The Magic

I asked a four-year old today what he dreams about, and he said, “I dream of dragons and baskets and a poker and a arrow!”

Me? I dream of more sleep. And somewhere in there, I miss the magic. No dragons slaying bad guys, no flying away above it all – I get stuck sometimes in the mundane and the day-to-day and forget the glorious adventures that each day can bring. I mean, even today I got a phone call from my supervisor telling me that I worked today when I actually had the day off.

I’ll never forget Dr. Moye, professor of my 17th Century British Lit class, screaming at us, “WHERE’S THE MAGIC?!” as he tried so desperately to embody the voice of John Donne, metaphysical poet of all poets, who was (as best as I remember) so frustrated with a society that was persecuting its own people and creating a veritable massacre of mystery and hope. Where’s the magic, indeed?

Ask a four-year old what he dreams about, and he’ll tell you stories of conquerors and kings. Ask a forty-year old what he dreams about, and he’s likely to tell you about money and fame. While it is true that much knowledge brings pain and that ignorance is often bliss, I think this kid has something to teach us.

The NASB version of the Bible says in John 10:10, “The thief comes only to steal and kill and destroy; I have come that they may have life, and have it to the full.” The Message puts it this way: “A thief is only there to steal and kill and destroy. I came so they can have real and eternal life, more and better life than they ever dreamed of.”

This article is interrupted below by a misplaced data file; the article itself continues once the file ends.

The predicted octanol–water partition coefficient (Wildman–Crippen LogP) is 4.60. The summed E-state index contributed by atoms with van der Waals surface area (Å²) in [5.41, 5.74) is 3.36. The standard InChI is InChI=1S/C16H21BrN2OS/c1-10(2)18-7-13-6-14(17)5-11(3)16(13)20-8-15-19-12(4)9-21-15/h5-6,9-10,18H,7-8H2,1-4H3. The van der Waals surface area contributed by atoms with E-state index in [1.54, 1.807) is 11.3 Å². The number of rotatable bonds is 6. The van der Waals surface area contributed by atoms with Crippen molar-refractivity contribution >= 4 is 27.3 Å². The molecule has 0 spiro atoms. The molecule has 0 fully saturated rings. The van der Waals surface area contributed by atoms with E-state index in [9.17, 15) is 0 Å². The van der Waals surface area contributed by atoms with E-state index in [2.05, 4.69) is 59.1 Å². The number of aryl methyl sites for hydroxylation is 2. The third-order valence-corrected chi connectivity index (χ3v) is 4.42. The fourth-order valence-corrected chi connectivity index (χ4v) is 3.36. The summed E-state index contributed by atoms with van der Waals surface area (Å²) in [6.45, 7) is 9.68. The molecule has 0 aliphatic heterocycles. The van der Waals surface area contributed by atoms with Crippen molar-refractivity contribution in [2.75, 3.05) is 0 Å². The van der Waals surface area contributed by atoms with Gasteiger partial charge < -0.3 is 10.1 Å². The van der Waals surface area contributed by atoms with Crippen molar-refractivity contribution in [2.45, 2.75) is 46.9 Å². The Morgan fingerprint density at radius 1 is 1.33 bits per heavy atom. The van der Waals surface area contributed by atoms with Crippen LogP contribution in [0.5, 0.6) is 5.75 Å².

More and better life than they ever dreamed of.

Where’s the magic? It’s in our hope.


June 26, 2012

On this day,
the heavens resounded with praise
to the Maker of life, and
oh, the dances! You should have seen them.

On this day,
our hearts were grafted in awe
of the gift of love, and
oh, the transformation! You should have seen it.

Yet this day,
in its glories and splendor and praise,
is but an atom in the depths of God’s heart, and
oh, His greatness! One day, you’ll see it.

“Rejoice with those who rejoice…” –Romans 12:15a


Written to mark the birth of Christofer, the son of a dear, dear friend.

I Don’t Believe In…

I don’t believe in
looking past people just because of past
because we all carry scars from where we’ve strayed.

I don’t believe in
hoarding light that could light
because one Light could set the world on fire.

I don’t believe in
sittin’ pretty when it’s pretty
that everyone else is just fighting to live.

I don’t believe in
keeping silence just to silence
when the struggle that results could heal a wound.

I don’t believe in
abandoning risk so as not to risk
because butterflies’ wings don’t grow without a fight.


I just finished reading The Autobiography of George Muller (see my review on Goodreads here ). When I was younger, I’d heard the story of how Muller woke up one morning, knowing that his orphans had no breakfast, and told them to set the table and sit down to pray for the meal. Just as they began to pray, someone knocked on the door and left a massive donation of rice for the children.

I’ve seen God work like that. I remember when my family was at language school, preparing for the mission field, and we didn’t have enough money to stay. We prayed and asked for provision, and that week, someone gave my father a check. Other times, as we traveled to share what God was doing on the mission field, people would slip checks into my dad’s hands or shirt pockets – all without being asked. I remember wanting a keyboard for Christmas one year so that I wouldn’t have to lug my teacher’s around, and late one night, someone knocked on the door and said that he was moving to Mexico and couldn’t fit the brand new keyboard in his trailer. God provided.